Post-pandemic, New York is not the same city it once was.
The introduction of hybrid and remote work options has rendered some offices obsolete, resulting in empty commercial buildings across NYC and other major cities. To remedy this issue, city officials have proposed plans under the “City of Yes” initiative to convert offices in Midtown South into residential buildings. In one fell swoop, these proposals could address the city’s housing crisis, help reduce carbon emissions, and fill empty offices — however, the process would be complicated by zoning and building code issues.
Even with the proposed changes in mind, conversions can be difficult for developers. Despite the challenges, the benefits of these plans are essential for the future of this city, and therefore worth understanding.
Code and Zoning Challenges
NYC’s average rent-to-income ratio reached 68.5% in 2022, well above the (already record high) national average of 30%. This growing issue is exacerbated by a lack of new housing construction — often blamed on restrictive zoning practices that limit construction in high-demand areas.
Office-to-residential conversions offer an intuitive solution to this pressing problem, but the building code implications are not as straightforward. Direct sunlight tends to be the most common obstacles for conversions, as office spaces are not planned to accommodate habitable units. Such units cannot extend more than 30 feet from a window, and these windows must be capable of opening onto a street or yard of certain minimum dimensions. Slender pre-war buildings, built before mechanical ventilation allowed for larger spaces, are the most often approved for conversions due to the abundance of natural light.
For buildings containing more than 15 habitable units, 30% of the roof area must be accessible for recreational use. This requirement conflicts with potential obstructions on commercial roofs, such as mechanical equipment.
Residential and commercial buildings also have different electricity regulations; while the electrical load would be similar, all residential units require subpanels for circuit breaker accessibility. Tenants would also require access to internet, cable, and telephone services, as well as fire alarms for each unit. The cost of these transformations could be hefty, and tricky to navigate alongside other design and code-related challenges.
Plumbing poses another significant problem for conversions. Offices tend to group bathrooms together, whereas residential units must be capable of supporting their own bathroom, kitchen, sanitary sewer, and drinking water. Local codes dictate how the plumbing system should be remodeled, although most cases would likely require a larger sewage utility connection pipe due to the smaller service sizes in commercial buildings. Heating, ventilation, and air conditioning (HVAC) might need to be similarly remodeled, as most commercial buildings use a centralized HVAC system, whereas residential buildings usually need separate systems for each unit.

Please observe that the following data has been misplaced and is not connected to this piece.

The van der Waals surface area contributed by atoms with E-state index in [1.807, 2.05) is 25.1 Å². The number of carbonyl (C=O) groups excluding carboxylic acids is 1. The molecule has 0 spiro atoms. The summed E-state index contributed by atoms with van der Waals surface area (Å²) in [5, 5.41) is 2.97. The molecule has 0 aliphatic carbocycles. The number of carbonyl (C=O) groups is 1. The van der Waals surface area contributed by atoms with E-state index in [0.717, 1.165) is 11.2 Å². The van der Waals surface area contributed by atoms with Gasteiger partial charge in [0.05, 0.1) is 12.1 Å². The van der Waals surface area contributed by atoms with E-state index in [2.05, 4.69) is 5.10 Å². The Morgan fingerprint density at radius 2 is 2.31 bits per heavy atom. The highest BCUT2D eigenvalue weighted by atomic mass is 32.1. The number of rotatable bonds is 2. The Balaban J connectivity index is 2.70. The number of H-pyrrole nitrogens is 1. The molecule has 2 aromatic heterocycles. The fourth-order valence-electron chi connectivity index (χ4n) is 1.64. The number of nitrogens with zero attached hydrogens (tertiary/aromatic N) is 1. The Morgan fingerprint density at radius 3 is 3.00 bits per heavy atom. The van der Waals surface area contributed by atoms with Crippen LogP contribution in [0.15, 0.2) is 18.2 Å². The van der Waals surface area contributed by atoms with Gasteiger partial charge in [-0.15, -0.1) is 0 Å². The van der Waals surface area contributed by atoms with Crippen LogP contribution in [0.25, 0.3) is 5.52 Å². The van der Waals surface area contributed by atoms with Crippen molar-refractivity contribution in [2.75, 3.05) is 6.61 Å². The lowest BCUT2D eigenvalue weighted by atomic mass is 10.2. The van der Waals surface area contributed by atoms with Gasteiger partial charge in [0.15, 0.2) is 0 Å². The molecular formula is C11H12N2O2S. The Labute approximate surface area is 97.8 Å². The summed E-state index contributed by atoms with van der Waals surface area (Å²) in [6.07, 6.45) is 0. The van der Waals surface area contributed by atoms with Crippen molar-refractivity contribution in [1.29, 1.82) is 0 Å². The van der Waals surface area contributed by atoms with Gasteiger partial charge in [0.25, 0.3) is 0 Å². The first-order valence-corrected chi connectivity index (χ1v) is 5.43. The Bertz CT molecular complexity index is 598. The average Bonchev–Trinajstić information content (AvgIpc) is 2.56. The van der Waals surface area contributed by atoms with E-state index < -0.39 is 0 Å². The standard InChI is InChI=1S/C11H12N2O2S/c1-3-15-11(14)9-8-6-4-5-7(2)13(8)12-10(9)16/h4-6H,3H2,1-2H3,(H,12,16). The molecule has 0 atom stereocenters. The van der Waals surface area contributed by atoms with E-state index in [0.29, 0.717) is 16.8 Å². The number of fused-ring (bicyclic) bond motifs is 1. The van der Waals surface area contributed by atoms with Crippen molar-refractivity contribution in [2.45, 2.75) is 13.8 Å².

Beyond the building’s internal system, plenty of other changes must be made to adhere to residential codes, such as relocated elevators, added interior walls, and egress stairways — not to mention the cost of permits and other applications. It’s no wonder the current zoning laws have discouraged conversion projects.
The NYC Zoning Resolution has more flexible regulations in regards to light, air, and outdoor spaces, but in Manhattan, this flexibility is mostly limited to certain residential zoning districts. Currently, only buildings built before 1977 or 1961 are eligible for conversions, but the “City of Yes” initiative would allow buildings built as recently as 1990 to be eligible. The proposal would also allow a wider variety of housing types to be retrofitted into converted offices, rather than just single-family apartments. These changes address some of the most restrictive aspects of NYC zoning, and open up more opportunities for conversions.
Manhattan’s Reimagined Interior
Office-to-residential conversions could provide a smart solution to the housing crisis. A study conducted by NYC Planning in January 2023 predicted that the proposed zoning changes could create as many as 20,000 new homes within the next decade.
The environmental benefits also make conversions attractive. In 2023, the National Bureau of Economic Research (NBER) found that converting office buildings into green apartments would reduce greenhouse gas emissions by 80 percent. Compared to constructing new apartment buildings, redesigning older buildings is vastly more energy efficient — according to the NBER paper, conversion projects produce 50 to 75 percent fewer carbon emissions than new construction. In order to meet the 2030 emissions cap set by Local Law 97, it would be wise for city officials to incentivize these conversions to developers.
By relaxing zoning laws, the “City of Yes” initiative aims to do just that.
“It makes no sense to allow office buildings to sit empty while New Yorkers struggle to find housing,” said Maria Torres-Springer, Deputy Mayor for Housing, Economic Development, and Workforce, in a press release this summer. “By enabling office conversions, New York will reinvigorate its business districts and deliver new homes near jobs and transit.”
While it may not be possible to convert every empty office, enough buildings will qualify under the proposed initiative to transform Manhattan’s interior. As work-life culture changes, NYC will change with it, and these conversions mark an important step in tackling some of the city’s biggest issues.
Building code and zoning laws can be tricky to navigate, especially when converting offices to residential buildings. If you are looking for guidance on your conversion project, please reach out to Outsource Consultants, Inc. for expert assistance.
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